Pink Siifu is one step ahead
A topless Pink Siifu, real name Livingston Matthews, appears restless. “I miss my kids,” the 29-year-old admits while sorting through a never-ending pile of colourful clothes. “I miss them a lot.”
His messy London hotel room is appropriately adorned with a painting of a pink flower on the wall. Siifu is pacing around with excitement in anticipation of his show at the 02 Academy Islington later in the evening. This is his first international tour as a headliner and there’s a palpable sensethat everything is moving at lightning speed for the artist. He proudly tells me that he recently received a text from the late Virgil Abloh – who tragically died in the weeks following this interview – saying that his music had been a source of inspiration. And yet, despite all this noise, parenthood is his most pressing concern. “Every six months I feel like I need to find a way to evolve into a better version of myself,” Siifu continues, finally sitting still. “Having babies does that to you.
The Birmingham, Alabama-born rapper, singer and producer is at a point in life where everything is clicking into place – and the potential is infinite. Yet his thoughts still regularly take him down morbid roads. He admits to me that this often happens in conversations; the result of an upbringing constantly marred by death. Over 2016’s Break, Siifu half-sang, half-rapped a funked-out tirade about breathing “for the n****s who can’t breathe no more”. It’s a responsibility he takes very seriously.
Under Jacket: Jenn Lee
Tee: Jawara Alleyne
Trousers: Jawara Alleyne
Shoes: Jawara Alleyne
“My family reunions, and the places I would meet my cousins for the first time, were always funerals. [When you’re Black in America] you just get used to death,” he sighs. “I time all my album releases so they align with when a family member was either born or passed away. I channel their energy.” He shrugs and then a wry smile begins to form. “I’m independent and own all my masters so my babies will get the money if I die. I’m really a family-orientated n***a. James Brown said ownership was how you become a free Black man in America. I guess I listened.”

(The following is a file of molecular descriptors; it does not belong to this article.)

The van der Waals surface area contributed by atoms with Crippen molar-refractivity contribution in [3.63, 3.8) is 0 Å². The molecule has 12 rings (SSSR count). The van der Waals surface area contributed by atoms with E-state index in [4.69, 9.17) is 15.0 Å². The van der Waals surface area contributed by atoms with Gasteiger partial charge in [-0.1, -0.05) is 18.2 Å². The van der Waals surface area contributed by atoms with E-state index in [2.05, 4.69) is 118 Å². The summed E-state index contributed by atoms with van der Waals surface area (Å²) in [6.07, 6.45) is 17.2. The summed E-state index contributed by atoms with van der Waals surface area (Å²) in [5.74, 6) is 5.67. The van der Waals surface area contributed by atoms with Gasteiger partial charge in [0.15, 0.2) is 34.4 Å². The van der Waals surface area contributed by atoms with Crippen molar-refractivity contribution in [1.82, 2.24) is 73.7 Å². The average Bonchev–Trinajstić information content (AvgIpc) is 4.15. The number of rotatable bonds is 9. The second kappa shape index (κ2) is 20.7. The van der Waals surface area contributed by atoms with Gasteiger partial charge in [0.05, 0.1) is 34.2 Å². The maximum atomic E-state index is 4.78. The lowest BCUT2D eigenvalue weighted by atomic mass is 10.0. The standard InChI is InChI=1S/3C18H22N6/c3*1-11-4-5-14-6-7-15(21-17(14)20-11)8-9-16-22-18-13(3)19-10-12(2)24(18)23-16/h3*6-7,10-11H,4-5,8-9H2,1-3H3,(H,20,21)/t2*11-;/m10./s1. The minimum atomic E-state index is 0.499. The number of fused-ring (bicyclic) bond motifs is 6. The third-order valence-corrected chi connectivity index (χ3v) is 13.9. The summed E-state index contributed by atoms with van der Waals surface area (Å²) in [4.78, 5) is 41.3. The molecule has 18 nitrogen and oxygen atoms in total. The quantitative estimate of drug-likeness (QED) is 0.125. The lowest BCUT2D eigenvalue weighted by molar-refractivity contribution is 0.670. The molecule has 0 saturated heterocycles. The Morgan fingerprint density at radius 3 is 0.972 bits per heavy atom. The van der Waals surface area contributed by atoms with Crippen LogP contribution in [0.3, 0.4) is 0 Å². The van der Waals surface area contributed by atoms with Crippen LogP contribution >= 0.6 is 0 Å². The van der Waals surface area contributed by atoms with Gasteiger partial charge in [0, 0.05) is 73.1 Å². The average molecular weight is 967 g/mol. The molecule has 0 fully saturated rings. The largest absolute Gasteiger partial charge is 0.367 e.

The artist – who grew up listening to OutKast, Sun Ra, Sly and the Family Stone and Lupe Fiasco while living between Birmingham and Cincinnati, Ohio – wears his influences openly. Siifu, which is the Cantonese title for a master or skilled teacher, is arguably one of the most unpredictable artists of his generation. He has consistently revolted against the idea of genre lines, with brilliant albums that could easily be listed in at least six different sections of your local record store.
Siifu can purr about sex from the back of his throat like Barry White, as he did on popsused2pushthatbarrywhite, or drop a woozy trap sermon called pray everyday, where praying is earmarked as something worth bragging about. On FK, he showed he was capable of sparking a punk revolution, letting the spirit of Sid McCray violently take over his body. The latter track is found on NEGRO, an album that sounds like Bad Brains if they made cloud rap. In Pink Siifu songs, transcendence and chaos usually sit side-by-side. Such is Siifu’s thirst for creating new music that he also has a packed catalogue of eclectic beat tapes released under the moniker iiye – a producer alter-ego that acts as a love letter to the split personalities present in the work of his hero, MF DOOM. Siifu tells me that the fluctuating nature of his music aligns with the Black experience in America.